The top floor of the nitrating house was full of switches and breakers for the operation below, each bearing a label and number. Nowadays everything is printed, but when INAAP was built, all these signs were painted by hand.
Every timber pillar was numbered for maintenance purposes.
Every elevator has sets of these conveyor switches. Grain comes down through the top chute and the bottom chute rotates to move the flow onto various belts around the plant by gravity. The cross belt is another switch and the bridge belt brings the flow to the other half of the elevator.
In the steam plant, steam pipes bundled in canvas and asbestos criss-cross the walls.
From Main Street, looking straight up at the A Mill, only the silence makes one think that nobody’s still inside, grinding grain into Pillsbury’s Best.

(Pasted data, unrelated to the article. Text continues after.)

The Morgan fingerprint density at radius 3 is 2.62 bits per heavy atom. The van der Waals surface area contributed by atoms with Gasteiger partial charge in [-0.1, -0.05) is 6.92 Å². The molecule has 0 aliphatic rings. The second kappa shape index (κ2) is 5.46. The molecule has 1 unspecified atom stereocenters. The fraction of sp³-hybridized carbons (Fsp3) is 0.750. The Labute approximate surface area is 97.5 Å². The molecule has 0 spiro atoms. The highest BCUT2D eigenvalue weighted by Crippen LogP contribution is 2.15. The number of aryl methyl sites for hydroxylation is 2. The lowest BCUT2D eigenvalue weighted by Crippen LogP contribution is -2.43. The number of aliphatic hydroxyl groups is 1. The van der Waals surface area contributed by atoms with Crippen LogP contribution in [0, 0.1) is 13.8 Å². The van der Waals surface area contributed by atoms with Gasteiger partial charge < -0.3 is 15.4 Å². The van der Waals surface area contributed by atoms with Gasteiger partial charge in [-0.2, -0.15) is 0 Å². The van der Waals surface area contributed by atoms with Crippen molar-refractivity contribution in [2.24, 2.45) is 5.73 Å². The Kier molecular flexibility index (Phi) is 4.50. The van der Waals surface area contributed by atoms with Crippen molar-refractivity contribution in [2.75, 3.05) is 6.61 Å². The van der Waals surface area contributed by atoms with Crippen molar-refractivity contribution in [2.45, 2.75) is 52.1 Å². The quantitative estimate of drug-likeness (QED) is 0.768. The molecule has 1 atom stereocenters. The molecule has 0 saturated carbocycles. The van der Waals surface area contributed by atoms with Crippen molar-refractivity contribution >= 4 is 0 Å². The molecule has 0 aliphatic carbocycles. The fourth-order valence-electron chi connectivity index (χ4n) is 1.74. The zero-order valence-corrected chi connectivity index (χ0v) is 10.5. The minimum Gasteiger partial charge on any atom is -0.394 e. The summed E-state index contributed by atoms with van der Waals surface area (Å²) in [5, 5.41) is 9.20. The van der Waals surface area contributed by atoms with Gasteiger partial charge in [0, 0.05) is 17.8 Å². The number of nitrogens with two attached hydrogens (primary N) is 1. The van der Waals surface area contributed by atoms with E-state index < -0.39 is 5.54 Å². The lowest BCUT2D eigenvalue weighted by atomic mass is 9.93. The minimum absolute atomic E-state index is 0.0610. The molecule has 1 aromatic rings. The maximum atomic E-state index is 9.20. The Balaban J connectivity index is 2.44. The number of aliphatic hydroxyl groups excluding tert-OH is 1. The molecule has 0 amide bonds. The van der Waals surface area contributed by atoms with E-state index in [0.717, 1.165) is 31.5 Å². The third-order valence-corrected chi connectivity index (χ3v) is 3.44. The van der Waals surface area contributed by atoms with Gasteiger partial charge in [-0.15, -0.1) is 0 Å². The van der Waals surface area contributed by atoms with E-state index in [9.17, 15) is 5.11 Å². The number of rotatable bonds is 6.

A splash of pink across an otherwise boring sign caught my eye in the old elevator.
Above my head while taking this picture was the seal of the Department of the Interior.
As photographed from a cement piling for Slip #3 poured in 1935, disconnected from land by erosion. How do I know the date? A pair of steamship engineers carved their initials and ranks into the wet cement!
The ice around the dock, compressed by the waves, was less clear than the open ice.